UK experts join BGU regenerative medicine parlay

By
November 20, 2011 23:05

Joint research could benefit hundreds of millions around the globe.

3 minute read.



Scientist

Scientist 311. (photo credit: Israel21C)

An unusually large delegation of 60 British experts in the field of regenerative medicine have arrived to meet on Tuesday and Wednesday with around 150 Israeli counterparts to launch a groundbreaking program for promoting collaboration between the two countries.

Many millions of people suffering from major physical trauma; cardiovascular, Alzheimer’s and Parkinson’s diseases; severe burns; birth defects; and numerous other disorders and conditions will eventually benefit from this first-ever UK-Israel Regenerative Medicine Conference at Ben- Gurion University of the Negev in Beersheba.

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Regenerative medicine is an interdisciplinary field of research focused on the development of therapies to restore impaired function of cells, tissues or organs in the human body. It uses a combination of biomedical approaches including, but not limited to, medical devices, stem cells, tissue engineering, genetic engineering, biomaterials, gene and cellular therapies.

Scientists believe it holds the promise of regenerating damaged tissues and organs in the body by replacing damaged tissue and/or by stimulating the body’s own repair mechanisms to heal previously irreparable tissues or organs.

It was estimated that the potential patient populations for stem cell-based therapies in the US alone include more than 100 million people and that regenerative medicine therapies will result in direct health care cost savings in the range of $250 billion per year.

Regenerative medicine could also be applied towards improving health in developing countries, as 80 percent of global chronic disease deaths, more than 95% of infectious disease deaths, and almost 90% of deaths due to injury and trauma occur in low- and middle-income countries.

Over 500 biotechnology companies are involved in the current regenerative medicine market. Currently marketed therapies include a bone graft and artificial skin to heal chronic wounds. A number of industry- funded clinical trials of stem cell-based treatments for conditions such as heart failure, spinal cord injury, cerebrovascular accident, amyotrophic lateral sclerosis and Crohn’s disease are also being carried out.

Other regenerative medicine therapies currently being developed include heart valves; a nerve tissue/electrical interface to integrate between the nervous system and electromechanical devices such as artificial limbs; and an artificial trachea.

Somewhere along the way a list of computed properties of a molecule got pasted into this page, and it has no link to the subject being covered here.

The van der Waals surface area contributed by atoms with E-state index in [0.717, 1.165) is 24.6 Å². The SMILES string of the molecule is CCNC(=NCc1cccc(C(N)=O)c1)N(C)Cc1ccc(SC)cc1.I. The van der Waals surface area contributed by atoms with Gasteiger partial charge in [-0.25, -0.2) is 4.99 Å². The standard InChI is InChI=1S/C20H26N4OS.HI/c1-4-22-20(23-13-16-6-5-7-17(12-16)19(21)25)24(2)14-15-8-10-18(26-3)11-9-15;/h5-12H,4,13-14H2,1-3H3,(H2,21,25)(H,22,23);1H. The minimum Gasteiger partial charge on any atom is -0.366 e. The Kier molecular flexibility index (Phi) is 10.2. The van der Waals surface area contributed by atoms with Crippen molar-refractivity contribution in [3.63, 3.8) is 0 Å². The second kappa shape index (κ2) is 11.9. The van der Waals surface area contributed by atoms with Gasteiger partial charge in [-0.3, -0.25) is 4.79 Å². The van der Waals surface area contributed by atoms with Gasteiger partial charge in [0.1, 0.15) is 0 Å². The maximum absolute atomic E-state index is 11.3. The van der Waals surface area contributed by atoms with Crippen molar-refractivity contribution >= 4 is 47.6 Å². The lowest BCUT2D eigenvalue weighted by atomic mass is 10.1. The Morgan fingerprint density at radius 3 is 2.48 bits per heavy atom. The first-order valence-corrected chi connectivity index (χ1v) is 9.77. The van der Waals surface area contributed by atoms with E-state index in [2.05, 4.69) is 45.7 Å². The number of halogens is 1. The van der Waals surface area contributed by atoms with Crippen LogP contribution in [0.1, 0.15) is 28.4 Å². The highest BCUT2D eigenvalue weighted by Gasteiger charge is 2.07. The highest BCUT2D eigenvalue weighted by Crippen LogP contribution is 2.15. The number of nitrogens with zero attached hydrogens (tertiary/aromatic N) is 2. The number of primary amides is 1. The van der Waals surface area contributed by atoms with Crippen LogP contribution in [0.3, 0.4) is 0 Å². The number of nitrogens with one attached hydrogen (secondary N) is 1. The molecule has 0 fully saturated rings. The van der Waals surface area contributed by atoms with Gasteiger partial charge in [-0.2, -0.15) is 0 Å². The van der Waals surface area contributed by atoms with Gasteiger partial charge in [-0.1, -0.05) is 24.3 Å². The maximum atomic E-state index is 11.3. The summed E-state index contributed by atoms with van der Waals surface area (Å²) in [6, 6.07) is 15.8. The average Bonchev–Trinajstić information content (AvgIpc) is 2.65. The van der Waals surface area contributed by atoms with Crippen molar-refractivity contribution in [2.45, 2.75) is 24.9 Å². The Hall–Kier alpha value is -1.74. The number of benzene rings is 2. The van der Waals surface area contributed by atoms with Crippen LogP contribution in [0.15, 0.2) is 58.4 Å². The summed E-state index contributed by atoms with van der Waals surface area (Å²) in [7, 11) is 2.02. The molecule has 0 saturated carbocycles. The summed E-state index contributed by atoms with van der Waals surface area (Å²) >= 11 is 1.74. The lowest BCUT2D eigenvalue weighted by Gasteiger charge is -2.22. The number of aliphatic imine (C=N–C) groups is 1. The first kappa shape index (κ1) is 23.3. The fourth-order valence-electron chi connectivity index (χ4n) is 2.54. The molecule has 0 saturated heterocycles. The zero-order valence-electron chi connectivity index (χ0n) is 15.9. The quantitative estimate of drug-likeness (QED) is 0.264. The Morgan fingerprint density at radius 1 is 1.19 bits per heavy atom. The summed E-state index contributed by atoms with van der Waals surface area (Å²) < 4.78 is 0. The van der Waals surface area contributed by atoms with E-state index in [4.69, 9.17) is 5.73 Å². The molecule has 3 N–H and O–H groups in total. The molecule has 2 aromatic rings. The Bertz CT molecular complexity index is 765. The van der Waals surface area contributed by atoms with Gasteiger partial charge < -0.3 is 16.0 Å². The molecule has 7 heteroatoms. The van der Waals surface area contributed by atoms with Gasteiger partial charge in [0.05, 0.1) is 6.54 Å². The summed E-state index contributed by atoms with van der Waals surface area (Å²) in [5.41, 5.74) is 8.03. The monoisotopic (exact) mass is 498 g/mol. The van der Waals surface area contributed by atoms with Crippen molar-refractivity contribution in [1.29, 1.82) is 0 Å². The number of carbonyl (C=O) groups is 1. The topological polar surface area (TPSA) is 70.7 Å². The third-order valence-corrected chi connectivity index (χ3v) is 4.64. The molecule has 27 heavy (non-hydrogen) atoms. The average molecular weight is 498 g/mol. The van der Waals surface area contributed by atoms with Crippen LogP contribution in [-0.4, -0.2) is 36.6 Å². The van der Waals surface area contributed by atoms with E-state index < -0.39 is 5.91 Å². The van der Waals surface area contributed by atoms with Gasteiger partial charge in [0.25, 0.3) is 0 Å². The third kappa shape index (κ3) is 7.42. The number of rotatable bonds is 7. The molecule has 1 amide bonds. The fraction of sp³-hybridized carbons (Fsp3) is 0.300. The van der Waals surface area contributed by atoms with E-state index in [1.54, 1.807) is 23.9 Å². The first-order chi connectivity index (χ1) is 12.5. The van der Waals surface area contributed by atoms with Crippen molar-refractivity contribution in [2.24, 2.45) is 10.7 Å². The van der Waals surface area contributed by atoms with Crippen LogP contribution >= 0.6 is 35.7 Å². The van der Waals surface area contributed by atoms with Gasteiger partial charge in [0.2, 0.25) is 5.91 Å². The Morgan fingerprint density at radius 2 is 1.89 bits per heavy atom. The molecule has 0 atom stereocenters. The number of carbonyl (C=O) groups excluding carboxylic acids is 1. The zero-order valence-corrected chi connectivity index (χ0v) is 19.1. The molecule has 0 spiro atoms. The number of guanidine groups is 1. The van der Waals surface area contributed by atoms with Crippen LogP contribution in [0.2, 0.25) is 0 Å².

Both Israel and the UK are recognized as world leaders in this cutting-edge area of medicine.

The conference is the inaugural event of the BIRAX – Regenerative Medicine Initiative, a five-year program that hopes to raise £10 million and support 15 high-quality joint UK-Israel research projects that will be selected by experts and approved by the UK-Israel Life Sciences Council.

BIRAX was originally launched in 2008 by the British and Israeli prime ministers and is managed by British Council Israel. It aims to enhance research and academic cooperation, creating new institutional links for the future and strengthening academic links between universities in the UK.

British Ambassador to Israel Matthew Gould said: “Britain and Israel are natural partners in regenerative medicine. The UK is a world leader in science – we have four of the world’s top 10 universities – and Israel is a scientific powerhouse. We can achieve much more together than we can apart.

My hope is that this conference leads to a surge of collaborations between British and Israeli scientists, with the UKIsrael Regenerative Medicine program stimulating groundbreaking research projects.”

Dr Simon Kay, director at the British Council’s Israel office, said: “We believe this project has the potential to make real scientific breakthroughs. Science is an incredibly strong tool for celebrating and sharing the immense intellectual prowess of both our countries and is one of the cornerstones of our work here in Israel.”

The UK-Israel Life Sciences Council – a group of 19 top scientists from both countries which met for the first time in Jerusalem in January 2011– decided that the BIRAX program should focus on the area of regenerative medicine. This senior group of scientists includes four Nobel prize winners, three members of the House of Lords, presidents of universities and some of the most distinguished scientists in the world.

The Pears Foundation and the United Jewish Israel Appeal, as well as the British and Israeli governments, are among the program’s supporters. The conference’s expert committee will be jointly chaired by Lord Naren Patel (University of Dundee) and Prof. Benjamin Geiger (Weizmann Institute of Science), with Prof Smadar Cohen (Ben-Gurion University of the Negev) and Prof. Chris Mason (University College London).

Conference sessions will include cell therapy, stem cell biology, tissue engineering, biomedical engineering and gene therapy, giving British and Israeli researchers the opportunity to develop collaboration.


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